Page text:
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PHOENIX-The economic impact of the war in Iraq made tenants wary of relocating, causing leasing activity in the Valley’s office sector to remain slow during the first quarter, a leasing study by Cushman & Wakefield of Arizona shows. But despite a sluggishness in the leasing market, office properties saw a net absorption of 334,227 sf, a sign that leasing activity may be on the upswing.

“Based on the first quarter results of our study, it’s the first time in a long time that we’ve seen a positive turn in the office market,” Larry Downey, senior director with Cushman & Wakefield of Arizona Inc., tells GlobeSt.com. “Are they (the numbers) overwhelming like we saw in ’88 and ’89? No, but they’re not bad.”

The city’s CBD, however, continues to suffer from negative net absorption, losing 160,874 sf of once-occupied space during the first quarter of the year. Suburban submarkets picked up that slack, posting a net absorption of 495,101 sf during that same time frame, with the Camelback Corridor absorbing 220,221 sf and Deer Valley taking in 112,137 sf.

The CBD’s suffering was due primarily to the loss of several government agencies, which vacated midtown to fill recently completed government buildings in downtown, just a few miles away. But the drop in the CBD’s numbers turned out to be a boon for some renters.”That’s where the real cost-conscious tenants are looking,” said Downey, noting that reduced rental rates and building owner concessions in that submarket could fuel a turnaround.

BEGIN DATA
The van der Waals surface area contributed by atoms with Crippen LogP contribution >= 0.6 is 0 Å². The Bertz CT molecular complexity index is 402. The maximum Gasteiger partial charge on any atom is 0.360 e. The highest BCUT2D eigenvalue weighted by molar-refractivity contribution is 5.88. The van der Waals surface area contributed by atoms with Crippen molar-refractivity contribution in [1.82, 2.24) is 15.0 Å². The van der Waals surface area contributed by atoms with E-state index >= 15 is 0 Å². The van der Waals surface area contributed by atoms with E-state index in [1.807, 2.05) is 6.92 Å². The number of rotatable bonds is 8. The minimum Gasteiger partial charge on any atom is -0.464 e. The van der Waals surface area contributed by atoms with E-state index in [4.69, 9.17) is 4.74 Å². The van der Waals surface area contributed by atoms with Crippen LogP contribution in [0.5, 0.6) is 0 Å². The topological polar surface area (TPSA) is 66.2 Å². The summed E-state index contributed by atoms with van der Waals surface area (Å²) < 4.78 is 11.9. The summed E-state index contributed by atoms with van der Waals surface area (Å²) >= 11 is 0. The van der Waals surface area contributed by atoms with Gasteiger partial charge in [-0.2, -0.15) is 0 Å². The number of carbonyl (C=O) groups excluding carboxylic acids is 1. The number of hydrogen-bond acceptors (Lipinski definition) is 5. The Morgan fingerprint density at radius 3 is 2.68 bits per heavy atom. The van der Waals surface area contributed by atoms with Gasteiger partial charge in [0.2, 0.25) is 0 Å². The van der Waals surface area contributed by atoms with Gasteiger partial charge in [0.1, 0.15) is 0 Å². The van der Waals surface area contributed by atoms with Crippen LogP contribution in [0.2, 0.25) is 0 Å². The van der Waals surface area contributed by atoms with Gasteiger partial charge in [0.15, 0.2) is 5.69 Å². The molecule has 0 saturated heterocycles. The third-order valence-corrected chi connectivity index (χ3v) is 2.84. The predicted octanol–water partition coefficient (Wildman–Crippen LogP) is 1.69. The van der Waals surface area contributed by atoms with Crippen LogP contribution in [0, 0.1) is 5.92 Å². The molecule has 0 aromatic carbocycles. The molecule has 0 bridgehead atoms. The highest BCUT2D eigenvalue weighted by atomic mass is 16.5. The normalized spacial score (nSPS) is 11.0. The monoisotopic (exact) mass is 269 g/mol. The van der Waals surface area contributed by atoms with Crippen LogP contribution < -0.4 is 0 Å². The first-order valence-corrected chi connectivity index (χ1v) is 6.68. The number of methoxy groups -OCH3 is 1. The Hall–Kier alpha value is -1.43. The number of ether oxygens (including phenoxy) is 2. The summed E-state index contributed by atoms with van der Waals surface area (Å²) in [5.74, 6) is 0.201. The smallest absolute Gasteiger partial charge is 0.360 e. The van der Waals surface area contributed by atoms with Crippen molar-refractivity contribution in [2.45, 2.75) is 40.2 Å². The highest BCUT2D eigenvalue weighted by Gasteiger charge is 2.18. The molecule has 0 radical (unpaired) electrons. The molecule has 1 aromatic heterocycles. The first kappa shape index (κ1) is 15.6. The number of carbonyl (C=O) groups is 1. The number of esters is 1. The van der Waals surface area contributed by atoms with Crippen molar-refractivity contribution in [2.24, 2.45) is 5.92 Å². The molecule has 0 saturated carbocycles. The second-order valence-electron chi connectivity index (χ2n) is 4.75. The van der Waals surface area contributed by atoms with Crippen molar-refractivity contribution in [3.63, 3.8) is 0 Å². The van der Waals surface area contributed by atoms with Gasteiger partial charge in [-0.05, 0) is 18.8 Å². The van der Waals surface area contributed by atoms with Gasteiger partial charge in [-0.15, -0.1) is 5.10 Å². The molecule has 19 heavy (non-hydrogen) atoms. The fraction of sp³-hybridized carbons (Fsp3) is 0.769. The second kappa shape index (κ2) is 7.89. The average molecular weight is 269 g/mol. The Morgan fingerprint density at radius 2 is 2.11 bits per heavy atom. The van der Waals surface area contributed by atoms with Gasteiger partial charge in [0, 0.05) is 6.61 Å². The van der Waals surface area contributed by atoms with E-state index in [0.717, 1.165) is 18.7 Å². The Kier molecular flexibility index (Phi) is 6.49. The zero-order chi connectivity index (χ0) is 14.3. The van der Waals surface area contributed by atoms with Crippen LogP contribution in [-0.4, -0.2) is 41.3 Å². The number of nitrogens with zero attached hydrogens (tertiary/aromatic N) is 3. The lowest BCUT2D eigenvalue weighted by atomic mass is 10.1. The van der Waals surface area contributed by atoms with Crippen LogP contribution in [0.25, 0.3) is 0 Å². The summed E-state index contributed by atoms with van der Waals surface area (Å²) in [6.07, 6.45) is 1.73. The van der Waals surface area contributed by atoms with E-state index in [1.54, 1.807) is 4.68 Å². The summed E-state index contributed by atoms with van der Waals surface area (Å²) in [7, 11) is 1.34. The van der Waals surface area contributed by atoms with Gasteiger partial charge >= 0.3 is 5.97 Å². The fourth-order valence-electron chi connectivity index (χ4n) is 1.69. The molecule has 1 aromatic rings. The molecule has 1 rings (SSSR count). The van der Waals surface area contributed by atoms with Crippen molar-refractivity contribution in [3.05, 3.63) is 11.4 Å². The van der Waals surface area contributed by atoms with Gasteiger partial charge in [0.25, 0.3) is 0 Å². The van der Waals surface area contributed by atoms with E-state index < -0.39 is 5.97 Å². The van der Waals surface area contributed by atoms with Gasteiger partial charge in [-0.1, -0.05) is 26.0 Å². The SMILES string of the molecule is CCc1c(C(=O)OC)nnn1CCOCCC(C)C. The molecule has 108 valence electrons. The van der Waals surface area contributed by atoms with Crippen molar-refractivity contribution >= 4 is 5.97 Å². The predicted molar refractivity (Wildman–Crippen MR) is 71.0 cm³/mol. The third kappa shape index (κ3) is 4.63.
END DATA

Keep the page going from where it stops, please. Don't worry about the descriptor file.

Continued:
“It’s a dogfight for a lot of landlords,” Downey said of the competition for tenants. “And it’s a good time to be a tenant.”

Still, vacancy rates remained worrisome throughout most of the Valley, where the first quarter had 19.6% of its available direct space empty. Overall vacancy, which includes sublease space, dropped 0.2 percent as a result of sublease absorption, however. “This is an excellent sign for the market,” Downey said. “True recovery will be led by solid sublease absorption. We’re optimistic that recent decreases in sublease availability are the slow beginnings of future recovery.”

While sublease absorption came as good news to the office market, the lack of significant construction activity was even more of a blessing. Only three buildings were completed during the first quarter, adding 145,000 sf to the Valley’s inventory. All are vacant. And only three other office projects, all in suburban markets, are on-line.

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